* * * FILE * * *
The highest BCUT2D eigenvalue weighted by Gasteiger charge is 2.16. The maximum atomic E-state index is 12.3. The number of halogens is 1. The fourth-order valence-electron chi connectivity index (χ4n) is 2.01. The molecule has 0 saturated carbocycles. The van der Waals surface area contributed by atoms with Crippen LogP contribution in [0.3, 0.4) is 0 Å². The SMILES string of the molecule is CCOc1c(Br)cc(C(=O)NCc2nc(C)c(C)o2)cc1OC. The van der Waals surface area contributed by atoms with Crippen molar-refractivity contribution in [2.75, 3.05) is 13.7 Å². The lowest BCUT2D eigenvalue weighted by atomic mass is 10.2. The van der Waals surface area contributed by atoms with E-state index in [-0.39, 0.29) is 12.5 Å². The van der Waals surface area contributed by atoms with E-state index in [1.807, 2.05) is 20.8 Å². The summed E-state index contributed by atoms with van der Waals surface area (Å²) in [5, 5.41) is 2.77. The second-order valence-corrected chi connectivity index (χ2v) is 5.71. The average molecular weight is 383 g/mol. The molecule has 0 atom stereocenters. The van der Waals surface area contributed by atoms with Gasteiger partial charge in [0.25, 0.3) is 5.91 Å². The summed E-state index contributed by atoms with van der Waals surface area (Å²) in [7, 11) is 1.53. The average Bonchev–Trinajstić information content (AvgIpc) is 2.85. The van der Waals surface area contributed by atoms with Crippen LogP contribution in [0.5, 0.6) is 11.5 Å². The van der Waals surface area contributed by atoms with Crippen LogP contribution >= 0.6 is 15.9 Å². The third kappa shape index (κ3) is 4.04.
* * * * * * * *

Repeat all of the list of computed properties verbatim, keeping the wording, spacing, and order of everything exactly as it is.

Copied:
The highest BCUT2D eigenvalue weighted by Gasteiger charge is 2.16. The maximum atomic E-state index is 12.3. The number of halogens is 1. The fourth-order valence-electron chi connectivity index (χ4n) is 2.01. The molecule has 0 saturated carbocycles. The van der Waals surface area contributed by atoms with Crippen LogP contribution in [0.3, 0.4) is 0 Å². The SMILES string of the molecule is CCOc1c(Br)cc(C(=O)NCc2nc(C)c(C)o2)cc1OC. The van der Waals surface area contributed by atoms with Crippen molar-refractivity contribution in [2.75, 3.05) is 13.7 Å². The lowest BCUT2D eigenvalue weighted by atomic mass is 10.2. The van der Waals surface area contributed by atoms with E-state index in [-0.39, 0.29) is 12.5 Å². The van der Waals surface area contributed by atoms with E-state index in [1.807, 2.05) is 20.8 Å². The summed E-state index contributed by atoms with van der Waals surface area (Å²) in [5, 5.41) is 2.77. The second-order valence-corrected chi connectivity index (χ2v) is 5.71. The average molecular weight is 383 g/mol. The molecule has 0 atom stereocenters. The van der Waals surface area contributed by atoms with Gasteiger partial charge in [0.25, 0.3) is 5.91 Å². The summed E-state index contributed by atoms with van der Waals surface area (Å²) in [7, 11) is 1.53. The average Bonchev–Trinajstić information content (AvgIpc) is 2.85. The van der Waals surface area contributed by atoms with Crippen LogP contribution in [0.5, 0.6) is 11.5 Å². The van der Waals surface area contributed by atoms with Crippen LogP contribution >= 0.6 is 15.9 Å². The third kappa shape index (κ3) is 4.04.